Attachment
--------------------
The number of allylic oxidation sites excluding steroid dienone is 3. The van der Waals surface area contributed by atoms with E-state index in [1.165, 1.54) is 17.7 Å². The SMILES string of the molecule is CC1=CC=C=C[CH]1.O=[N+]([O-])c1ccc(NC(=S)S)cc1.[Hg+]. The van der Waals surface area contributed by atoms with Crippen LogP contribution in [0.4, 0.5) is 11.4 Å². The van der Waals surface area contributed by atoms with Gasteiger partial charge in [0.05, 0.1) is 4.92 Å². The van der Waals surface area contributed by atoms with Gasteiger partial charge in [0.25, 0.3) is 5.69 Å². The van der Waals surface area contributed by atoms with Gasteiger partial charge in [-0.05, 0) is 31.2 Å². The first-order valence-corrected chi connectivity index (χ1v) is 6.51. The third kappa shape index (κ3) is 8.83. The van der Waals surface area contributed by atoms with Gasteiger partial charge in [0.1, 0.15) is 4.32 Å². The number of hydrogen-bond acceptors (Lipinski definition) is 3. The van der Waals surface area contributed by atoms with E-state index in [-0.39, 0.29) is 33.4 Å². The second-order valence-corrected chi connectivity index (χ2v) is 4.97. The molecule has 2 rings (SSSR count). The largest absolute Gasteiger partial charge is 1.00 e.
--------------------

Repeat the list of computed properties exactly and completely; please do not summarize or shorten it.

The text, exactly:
The number of allylic oxidation sites excluding steroid dienone is 3. The van der Waals surface area contributed by atoms with E-state index in [1.165, 1.54) is 17.7 Å². The SMILES string of the molecule is CC1=CC=C=C[CH]1.O=[N+]([O-])c1ccc(NC(=S)S)cc1.[Hg+]. The van der Waals surface area contributed by atoms with Crippen LogP contribution in [0.4, 0.5) is 11.4 Å². The van der Waals surface area contributed by atoms with Gasteiger partial charge in [0.05, 0.1) is 4.92 Å². The van der Waals surface area contributed by atoms with Gasteiger partial charge in [0.25, 0.3) is 5.69 Å². The van der Waals surface area contributed by atoms with Gasteiger partial charge in [-0.05, 0) is 31.2 Å². The first-order valence-corrected chi connectivity index (χ1v) is 6.51. The third kappa shape index (κ3) is 8.83. The van der Waals surface area contributed by atoms with Gasteiger partial charge in [0.1, 0.15) is 4.32 Å². The number of hydrogen-bond acceptors (Lipinski definition) is 3. The van der Waals surface area contributed by atoms with E-state index in [-0.39, 0.29) is 33.4 Å². The second-order valence-corrected chi connectivity index (χ2v) is 4.97. The molecule has 2 rings (SSSR count). The largest absolute Gasteiger partial charge is 1.00 e.